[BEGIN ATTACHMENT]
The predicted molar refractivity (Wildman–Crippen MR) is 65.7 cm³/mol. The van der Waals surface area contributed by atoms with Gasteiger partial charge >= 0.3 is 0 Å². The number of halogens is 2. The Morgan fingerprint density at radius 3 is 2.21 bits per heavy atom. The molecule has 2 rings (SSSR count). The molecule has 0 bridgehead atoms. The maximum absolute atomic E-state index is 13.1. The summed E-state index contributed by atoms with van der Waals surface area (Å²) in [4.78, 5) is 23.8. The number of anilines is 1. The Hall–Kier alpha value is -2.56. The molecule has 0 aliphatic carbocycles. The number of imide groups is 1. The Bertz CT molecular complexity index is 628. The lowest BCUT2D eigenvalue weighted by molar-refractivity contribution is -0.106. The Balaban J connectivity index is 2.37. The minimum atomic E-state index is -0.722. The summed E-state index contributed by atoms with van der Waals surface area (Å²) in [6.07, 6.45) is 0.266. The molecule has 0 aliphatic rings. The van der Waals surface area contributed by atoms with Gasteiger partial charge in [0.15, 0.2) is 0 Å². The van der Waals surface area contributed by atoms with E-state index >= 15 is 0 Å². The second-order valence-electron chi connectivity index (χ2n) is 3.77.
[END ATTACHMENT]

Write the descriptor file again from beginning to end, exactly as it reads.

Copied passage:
The predicted molar refractivity (Wildman–Crippen MR) is 65.7 cm³/mol. The van der Waals surface area contributed by atoms with Gasteiger partial charge >= 0.3 is 0 Å². The number of halogens is 2. The Morgan fingerprint density at radius 3 is 2.21 bits per heavy atom. The molecule has 2 rings (SSSR count). The molecule has 0 bridgehead atoms. The maximum absolute atomic E-state index is 13.1. The summed E-state index contributed by atoms with van der Waals surface area (Å²) in [4.78, 5) is 23.8. The number of anilines is 1. The Hall–Kier alpha value is -2.56. The molecule has 0 aliphatic carbocycles. The number of imide groups is 1. The Bertz CT molecular complexity index is 628. The lowest BCUT2D eigenvalue weighted by molar-refractivity contribution is -0.106. The Balaban J connectivity index is 2.37. The minimum atomic E-state index is -0.722. The summed E-state index contributed by atoms with van der Waals surface area (Å²) in [6.07, 6.45) is 0.266. The molecule has 0 aliphatic rings. The van der Waals surface area contributed by atoms with Gasteiger partial charge in [0.15, 0.2) is 0 Å². The van der Waals surface area contributed by atoms with E-state index >= 15 is 0 Å². The second-order valence-electron chi connectivity index (χ2n) is 3.77.